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              Pervasive social deficits, but normal parturition, in oxytocin receptor-deficient mice.

              The oxytocin receptor (OXTR) and its ligand, oxytocin (OXT), regulate reproductive physiology (i.e., parturition and lactation) and sociosexual behaviors. To define the essential functions of OXTR, we generated mice with a null mutation in the Oxtr gene (Oxtr(-/-)) and compared them with OXT-deficient (Oxt(-/-)) mice. Oxtr(-/-) mice were viable and had no obvious deficits in fertility or reproductive behavior. Oxtr(-/-) dams exhibited normal parturition but demonstrated defects in lactation and maternal nurturing. Infant Oxtr(-/-) males emitted fewer ultrasonic vocalizations than wild-type littermates in response to social isolation. Adult Oxtr(-/-) males also showed deficits in social discrimination and elevated aggressive behavior. Ligand Oxt(-/-) males from Oxt(-/-) dams, but not from Oxt(+/-) dams, showed similar high levels of aggression. These data suggest a developmental role for the OXT/OXTR system in shaping adult aggressive behavior. Our studies demonstrate that OXTR plays a critical role in regulating several aspects of social behavior and may have important implications for developmental psychiatric disorders characterized by deficits in social behavior.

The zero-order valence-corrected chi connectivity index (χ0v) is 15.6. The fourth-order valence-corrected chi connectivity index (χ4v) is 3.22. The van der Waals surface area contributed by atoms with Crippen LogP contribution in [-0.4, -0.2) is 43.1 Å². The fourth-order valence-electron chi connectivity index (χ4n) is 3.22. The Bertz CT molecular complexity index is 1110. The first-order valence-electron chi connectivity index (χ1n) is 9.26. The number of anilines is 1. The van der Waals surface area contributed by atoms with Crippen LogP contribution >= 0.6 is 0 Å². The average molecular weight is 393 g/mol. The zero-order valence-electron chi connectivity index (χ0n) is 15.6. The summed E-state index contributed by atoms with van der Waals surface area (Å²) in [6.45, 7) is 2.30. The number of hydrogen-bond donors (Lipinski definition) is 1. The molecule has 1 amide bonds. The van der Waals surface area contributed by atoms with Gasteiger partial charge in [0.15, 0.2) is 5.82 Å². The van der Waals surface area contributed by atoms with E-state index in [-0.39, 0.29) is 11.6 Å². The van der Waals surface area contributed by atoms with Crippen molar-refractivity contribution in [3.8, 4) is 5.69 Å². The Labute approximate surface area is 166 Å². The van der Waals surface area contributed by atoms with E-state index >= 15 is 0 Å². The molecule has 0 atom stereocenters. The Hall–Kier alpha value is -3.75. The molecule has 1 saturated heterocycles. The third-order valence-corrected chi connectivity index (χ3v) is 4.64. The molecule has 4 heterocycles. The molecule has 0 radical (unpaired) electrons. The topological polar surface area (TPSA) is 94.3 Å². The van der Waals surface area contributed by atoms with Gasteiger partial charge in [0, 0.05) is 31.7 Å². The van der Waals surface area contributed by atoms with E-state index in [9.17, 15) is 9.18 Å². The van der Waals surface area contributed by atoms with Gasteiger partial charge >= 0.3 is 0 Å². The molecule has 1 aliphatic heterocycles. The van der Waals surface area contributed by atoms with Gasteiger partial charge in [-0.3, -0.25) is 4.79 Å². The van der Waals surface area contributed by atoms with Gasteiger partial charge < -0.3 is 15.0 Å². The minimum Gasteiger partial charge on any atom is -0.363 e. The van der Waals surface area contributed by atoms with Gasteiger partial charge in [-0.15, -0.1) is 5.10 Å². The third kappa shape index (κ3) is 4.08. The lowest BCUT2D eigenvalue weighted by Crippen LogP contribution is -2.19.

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                Author and article information

                Contributors
                Role: Editor
                Journal
                PLoS One
                plos
                plosone
                PLoS ONE
                Public Library of Science (San Francisco, USA )
                1932-6203
                2010
                16 June 2010
                : 5
                : 6
                Affiliations